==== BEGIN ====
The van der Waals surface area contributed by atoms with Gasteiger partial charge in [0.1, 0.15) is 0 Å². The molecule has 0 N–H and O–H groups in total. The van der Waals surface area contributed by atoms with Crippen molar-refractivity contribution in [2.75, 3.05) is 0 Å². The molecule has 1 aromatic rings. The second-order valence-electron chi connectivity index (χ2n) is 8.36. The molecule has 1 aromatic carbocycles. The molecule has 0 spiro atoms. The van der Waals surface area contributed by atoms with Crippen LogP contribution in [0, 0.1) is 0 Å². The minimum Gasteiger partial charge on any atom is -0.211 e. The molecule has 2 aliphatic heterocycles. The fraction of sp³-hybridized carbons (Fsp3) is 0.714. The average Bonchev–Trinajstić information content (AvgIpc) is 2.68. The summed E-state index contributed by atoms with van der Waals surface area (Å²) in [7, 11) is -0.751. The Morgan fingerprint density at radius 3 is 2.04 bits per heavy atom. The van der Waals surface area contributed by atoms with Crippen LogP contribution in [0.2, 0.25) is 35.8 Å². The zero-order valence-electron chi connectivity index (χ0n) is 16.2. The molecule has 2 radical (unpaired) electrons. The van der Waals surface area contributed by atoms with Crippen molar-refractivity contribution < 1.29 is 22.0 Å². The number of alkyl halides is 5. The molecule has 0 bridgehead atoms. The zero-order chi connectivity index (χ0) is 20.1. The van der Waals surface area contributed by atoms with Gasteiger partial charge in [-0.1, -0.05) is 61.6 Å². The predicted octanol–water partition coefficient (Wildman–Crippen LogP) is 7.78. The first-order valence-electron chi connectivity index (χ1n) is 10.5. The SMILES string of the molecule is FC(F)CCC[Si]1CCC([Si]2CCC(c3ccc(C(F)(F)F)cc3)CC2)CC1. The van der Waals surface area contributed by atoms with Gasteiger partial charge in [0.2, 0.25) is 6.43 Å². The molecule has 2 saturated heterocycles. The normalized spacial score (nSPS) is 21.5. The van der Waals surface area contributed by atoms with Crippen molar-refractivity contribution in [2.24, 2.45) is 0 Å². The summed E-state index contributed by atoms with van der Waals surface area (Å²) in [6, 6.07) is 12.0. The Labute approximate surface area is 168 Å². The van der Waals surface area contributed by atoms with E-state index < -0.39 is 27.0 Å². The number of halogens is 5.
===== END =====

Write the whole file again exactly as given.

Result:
The van der Waals surface area contributed by atoms with Gasteiger partial charge in [0.1, 0.15) is 0 Å². The molecule has 0 N–H and O–H groups in total. The van der Waals surface area contributed by atoms with Crippen molar-refractivity contribution in [2.75, 3.05) is 0 Å². The molecule has 1 aromatic rings. The second-order valence-electron chi connectivity index (χ2n) is 8.36. The molecule has 1 aromatic carbocycles. The molecule has 0 spiro atoms. The van der Waals surface area contributed by atoms with Crippen LogP contribution in [0, 0.1) is 0 Å². The minimum Gasteiger partial charge on any atom is -0.211 e. The molecule has 2 aliphatic heterocycles. The fraction of sp³-hybridized carbons (Fsp3) is 0.714. The average Bonchev–Trinajstić information content (AvgIpc) is 2.68. The summed E-state index contributed by atoms with van der Waals surface area (Å²) in [7, 11) is -0.751. The Morgan fingerprint density at radius 3 is 2.04 bits per heavy atom. The van der Waals surface area contributed by atoms with Crippen LogP contribution in [0.2, 0.25) is 35.8 Å². The zero-order valence-electron chi connectivity index (χ0n) is 16.2. The molecule has 2 radical (unpaired) electrons. The van der Waals surface area contributed by atoms with Crippen molar-refractivity contribution < 1.29 is 22.0 Å². The number of alkyl halides is 5. The molecule has 0 bridgehead atoms. The zero-order chi connectivity index (χ0) is 20.1. The van der Waals surface area contributed by atoms with Gasteiger partial charge in [-0.1, -0.05) is 61.6 Å². The predicted octanol–water partition coefficient (Wildman–Crippen LogP) is 7.78. The first-order valence-electron chi connectivity index (χ1n) is 10.5. The SMILES string of the molecule is FC(F)CCC[Si]1CCC([Si]2CCC(c3ccc(C(F)(F)F)cc3)CC2)CC1. The van der Waals surface area contributed by atoms with Gasteiger partial charge in [0.2, 0.25) is 6.43 Å². The molecule has 2 saturated heterocycles. The normalized spacial score (nSPS) is 21.5. The van der Waals surface area contributed by atoms with Crippen molar-refractivity contribution in [2.24, 2.45) is 0 Å². The summed E-state index contributed by atoms with van der Waals surface area (Å²) in [6, 6.07) is 12.0. The Labute approximate surface area is 168 Å². The van der Waals surface area contributed by atoms with E-state index < -0.39 is 27.0 Å². The number of halogens is 5.